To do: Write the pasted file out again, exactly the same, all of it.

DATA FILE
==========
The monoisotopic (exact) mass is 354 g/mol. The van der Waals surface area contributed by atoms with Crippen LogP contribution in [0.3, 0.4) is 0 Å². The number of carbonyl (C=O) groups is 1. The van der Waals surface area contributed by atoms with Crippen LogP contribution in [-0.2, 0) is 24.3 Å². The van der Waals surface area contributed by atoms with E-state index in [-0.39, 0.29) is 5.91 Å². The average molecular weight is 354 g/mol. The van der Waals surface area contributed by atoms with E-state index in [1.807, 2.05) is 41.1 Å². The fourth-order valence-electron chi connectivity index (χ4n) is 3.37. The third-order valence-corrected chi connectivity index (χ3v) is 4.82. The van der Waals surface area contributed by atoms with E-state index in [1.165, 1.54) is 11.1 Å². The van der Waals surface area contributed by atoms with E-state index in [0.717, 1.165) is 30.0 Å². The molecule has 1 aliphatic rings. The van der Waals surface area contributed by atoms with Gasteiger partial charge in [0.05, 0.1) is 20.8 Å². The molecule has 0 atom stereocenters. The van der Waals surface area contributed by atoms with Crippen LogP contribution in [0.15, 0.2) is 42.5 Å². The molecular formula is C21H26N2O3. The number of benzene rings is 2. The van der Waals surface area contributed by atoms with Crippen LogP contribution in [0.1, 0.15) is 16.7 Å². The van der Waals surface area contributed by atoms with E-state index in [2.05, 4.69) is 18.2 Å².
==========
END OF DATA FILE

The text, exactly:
The monoisotopic (exact) mass is 354 g/mol. The van der Waals surface area contributed by atoms with Crippen LogP contribution in [0.3, 0.4) is 0 Å². The number of carbonyl (C=O) groups is 1. The van der Waals surface area contributed by atoms with Crippen LogP contribution in [-0.2, 0) is 24.3 Å². The van der Waals surface area contributed by atoms with E-state index in [-0.39, 0.29) is 5.91 Å². The average molecular weight is 354 g/mol. The van der Waals surface area contributed by atoms with E-state index in [1.807, 2.05) is 41.1 Å². The fourth-order valence-electron chi connectivity index (χ4n) is 3.37. The third-order valence-corrected chi connectivity index (χ3v) is 4.82. The van der Waals surface area contributed by atoms with E-state index in [1.165, 1.54) is 11.1 Å². The van der Waals surface area contributed by atoms with E-state index in [0.717, 1.165) is 30.0 Å². The molecule has 1 aliphatic rings. The van der Waals surface area contributed by atoms with Gasteiger partial charge in [0.05, 0.1) is 20.8 Å². The molecule has 0 atom stereocenters. The van der Waals surface area contributed by atoms with Crippen LogP contribution in [0.15, 0.2) is 42.5 Å². The molecular formula is C21H26N2O3. The number of benzene rings is 2. The van der Waals surface area contributed by atoms with Crippen LogP contribution in [0.1, 0.15) is 16.7 Å². The van der Waals surface area contributed by atoms with E-state index in [2.05, 4.69) is 18.2 Å².